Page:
In college, I tried to read as many books about great businesses and investors as possible. I'd regularly stagger out of the investing section of the library with more books than I could carry. But while that reading gave me a great foundation, I later discovered that I'd only taken the first few steps in my journey toward becoming a better investor.

I'm still nowhere near where I hope to be, but I thought I'd pause to reflect on the vital lessons I've learned by observing some of the world's greatest investors.

Mohnish Pabrai: Dig deeper.
Like Michael Jordan on the basketball court, Mohnish Pabrai makes investing seem so easy. Whether it owes to his experience as an information-technology entrepreneur, or simply stems from some innate talent, Pabrai seems to have unbelievable skill in finding opportunity where others see only uncertainty.

In his first book, Mosaic: Perspectives on Investing, Pabrai describes his investment in funeral-home operator Stewart Enterprises (NASDAQ:STEI), at a time when the company had a $500 million debt payment coming due in a couple of years.

"Bankrupt" is perhaps the most terrifying word in money management. A holding that goes bankrupt not only makes you look like a goat, but might even cost you your job. Stewart's looming debt payment, and the fearful uncertainty that accompanied it, became a dealbreaker for many investors.

But Pabrai saw that Stewart could simply sell some of its funeral homes to pay off the debt. That's precisely what happened, and Pabrai's fund made roughly 100% from its investment. In Pabrai's latest book, the excellent The Dhandho Investor, curious Fools can find further details about this strategy of low-risk, high-uncertainty investing.

Eddie Lampert: Capital allocation, capital allocation, capital allocation.
As a Yale undergrad, secretive hedge fund manager Eddie Lampert allegedly spent considerable time reverse-engineering Warren Buffett's investments, hoping to indirectly learn from the GIOAT (greatest investor of all time).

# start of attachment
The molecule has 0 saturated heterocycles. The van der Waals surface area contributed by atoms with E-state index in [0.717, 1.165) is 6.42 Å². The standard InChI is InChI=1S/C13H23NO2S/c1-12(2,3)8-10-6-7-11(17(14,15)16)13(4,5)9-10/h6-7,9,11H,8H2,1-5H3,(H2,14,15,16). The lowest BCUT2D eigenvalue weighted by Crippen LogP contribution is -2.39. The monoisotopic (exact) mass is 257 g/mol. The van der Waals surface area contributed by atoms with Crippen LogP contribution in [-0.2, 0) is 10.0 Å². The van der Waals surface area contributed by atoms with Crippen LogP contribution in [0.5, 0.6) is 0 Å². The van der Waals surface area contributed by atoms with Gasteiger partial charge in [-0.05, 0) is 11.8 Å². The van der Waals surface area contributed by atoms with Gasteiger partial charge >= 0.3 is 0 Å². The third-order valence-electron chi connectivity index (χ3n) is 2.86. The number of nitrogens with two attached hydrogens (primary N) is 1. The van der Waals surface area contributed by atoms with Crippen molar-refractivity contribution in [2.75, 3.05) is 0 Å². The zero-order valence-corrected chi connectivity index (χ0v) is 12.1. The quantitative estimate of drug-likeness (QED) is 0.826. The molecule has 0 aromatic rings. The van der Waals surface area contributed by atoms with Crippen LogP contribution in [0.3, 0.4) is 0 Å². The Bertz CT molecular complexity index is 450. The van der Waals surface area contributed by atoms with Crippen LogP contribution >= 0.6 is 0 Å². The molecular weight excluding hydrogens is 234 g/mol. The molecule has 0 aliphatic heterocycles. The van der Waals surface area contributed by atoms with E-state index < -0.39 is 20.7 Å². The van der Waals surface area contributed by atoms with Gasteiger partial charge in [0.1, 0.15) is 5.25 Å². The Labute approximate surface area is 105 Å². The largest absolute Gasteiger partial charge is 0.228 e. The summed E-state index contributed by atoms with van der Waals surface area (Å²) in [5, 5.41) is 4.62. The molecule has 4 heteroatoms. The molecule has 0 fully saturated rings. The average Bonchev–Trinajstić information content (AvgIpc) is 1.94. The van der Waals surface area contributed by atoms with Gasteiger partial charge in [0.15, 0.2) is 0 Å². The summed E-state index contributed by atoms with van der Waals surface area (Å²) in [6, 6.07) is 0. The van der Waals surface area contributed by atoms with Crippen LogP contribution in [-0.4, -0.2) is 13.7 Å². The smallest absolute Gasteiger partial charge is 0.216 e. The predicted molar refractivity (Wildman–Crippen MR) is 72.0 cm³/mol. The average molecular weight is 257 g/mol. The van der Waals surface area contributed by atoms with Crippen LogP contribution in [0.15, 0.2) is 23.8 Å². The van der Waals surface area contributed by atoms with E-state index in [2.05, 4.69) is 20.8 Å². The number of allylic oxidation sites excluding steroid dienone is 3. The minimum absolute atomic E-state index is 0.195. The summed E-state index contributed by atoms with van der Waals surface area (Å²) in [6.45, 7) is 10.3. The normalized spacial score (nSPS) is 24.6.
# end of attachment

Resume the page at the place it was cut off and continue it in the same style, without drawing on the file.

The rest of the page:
He subsequently went to Goldman Sachs, where he learned from legendary arbitrageur Robert Rubin. From there, he started his own hedge fund. Ever since, he's basically been shooting out the lights.

Although Lampert rarely speaks to the press, it's clear from his successes with K-Mart, Sears (NYSE:SHLD), and AutoZone (NYSE:AZO) -- as well as his letters to Sears shareholders -- that he holds capital allocation sacred.

With Lampert's help, the companies he owns have scoured their assets, working to deploy capital as productively as possible. It's amazing how much idle cash is locked up or wasted in real estate, inventory and working capital, and capital expenditures. From Lampert, I learned that superior capital allocation can help turn a laggard into a leader, and that investors should closely monitor how management invests its assets.

Joel Greenblatt: High earnings yields + high returns on capital = good.
Joel Greenblatt's Gotham Capital has allegedly returned a whopping 40% a year. Greenblatt is the master of the spinoff, having successfully sent former subsidiaries such as Moody's (NYSE:MCO), Ameriprise (NYSE:AMP), and Live Nation (NYSE:LYV) off on their own.

Greenblatt also wrote two delightfully short and entertaining books, titled You Can Be a Stock Market Genius and The Little Book That Beats the Market. They teach investors that investing in companies with high returns on capital and low price-to-earnings ratios (or high earnings yields) leads to superior returns. Of course, there's a lot more to it than that, but at the end of the day, this simple formula does work wonders.

Munger: Learn to learn.
Charlie Munger, Warren Buffett's intellectual partner, wrote a wonderful book called Poor Charlie's Almanack, which deals with things like mental models, biases, and methods of thinking. Most importantly, Munger counsels readers that no one can tell you how to be a superior thinker.

You can read as many books as possible about riding a bike, but nothing compares to the experience of doing it. Hopefully, if we put enough monetary and intellectual effort into learning to become better investors, we can one day kick off the training wheels.

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Fool contributor Emil Lee is an analyst and a disciple of value investing. He doesn't own shares in any of the companies mentioned above. Emil appreciates your comments, concerns, and complaints. The Motley Fool's disclosure policy stands on the shoulders of giants.

This article represents the opinion of the writer, who may disagree with the “official” recommendation position of a Motley Fool premium advisory service. We’re motley! Questioning an investing thesis -- even one of our own -- helps us all think critically about investing and make decisions that help us become smarter, happier, and richer.